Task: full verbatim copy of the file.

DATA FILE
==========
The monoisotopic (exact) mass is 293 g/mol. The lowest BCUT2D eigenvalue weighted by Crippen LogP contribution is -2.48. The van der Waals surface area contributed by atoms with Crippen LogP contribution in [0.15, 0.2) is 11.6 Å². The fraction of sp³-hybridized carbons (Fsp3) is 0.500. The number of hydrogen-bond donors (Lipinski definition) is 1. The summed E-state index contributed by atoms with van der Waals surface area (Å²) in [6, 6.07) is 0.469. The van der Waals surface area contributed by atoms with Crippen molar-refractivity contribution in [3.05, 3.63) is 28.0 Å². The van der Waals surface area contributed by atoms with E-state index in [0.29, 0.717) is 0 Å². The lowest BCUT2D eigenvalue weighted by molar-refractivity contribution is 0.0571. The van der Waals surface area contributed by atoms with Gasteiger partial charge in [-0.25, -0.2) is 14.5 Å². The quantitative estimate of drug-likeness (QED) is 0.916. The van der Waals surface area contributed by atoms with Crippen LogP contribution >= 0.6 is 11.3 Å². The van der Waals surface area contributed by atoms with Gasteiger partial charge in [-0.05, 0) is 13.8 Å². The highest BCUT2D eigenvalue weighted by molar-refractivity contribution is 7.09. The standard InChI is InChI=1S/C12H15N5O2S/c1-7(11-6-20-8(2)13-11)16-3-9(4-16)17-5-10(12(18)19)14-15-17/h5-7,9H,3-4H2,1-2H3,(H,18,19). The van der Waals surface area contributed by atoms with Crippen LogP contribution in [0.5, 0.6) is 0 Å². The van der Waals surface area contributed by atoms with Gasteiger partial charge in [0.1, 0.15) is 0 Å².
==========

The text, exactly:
The monoisotopic (exact) mass is 293 g/mol. The lowest BCUT2D eigenvalue weighted by Crippen LogP contribution is -2.48. The van der Waals surface area contributed by atoms with Crippen LogP contribution in [0.15, 0.2) is 11.6 Å². The fraction of sp³-hybridized carbons (Fsp3) is 0.500. The number of hydrogen-bond donors (Lipinski definition) is 1. The summed E-state index contributed by atoms with van der Waals surface area (Å²) in [6, 6.07) is 0.469. The van der Waals surface area contributed by atoms with Crippen molar-refractivity contribution in [3.05, 3.63) is 28.0 Å². The van der Waals surface area contributed by atoms with E-state index in [0.29, 0.717) is 0 Å². The lowest BCUT2D eigenvalue weighted by molar-refractivity contribution is 0.0571. The van der Waals surface area contributed by atoms with Gasteiger partial charge in [-0.25, -0.2) is 14.5 Å². The quantitative estimate of drug-likeness (QED) is 0.916. The van der Waals surface area contributed by atoms with Crippen LogP contribution >= 0.6 is 11.3 Å². The van der Waals surface area contributed by atoms with Gasteiger partial charge in [-0.05, 0) is 13.8 Å². The highest BCUT2D eigenvalue weighted by molar-refractivity contribution is 7.09. The standard InChI is InChI=1S/C12H15N5O2S/c1-7(11-6-20-8(2)13-11)16-3-9(4-16)17-5-10(12(18)19)14-15-17/h5-7,9H,3-4H2,1-2H3,(H,18,19). The van der Waals surface area contributed by atoms with Crippen LogP contribution in [0.5, 0.6) is 0 Å². The van der Waals surface area contributed by atoms with Gasteiger partial charge in [0.1, 0.15) is 0 Å².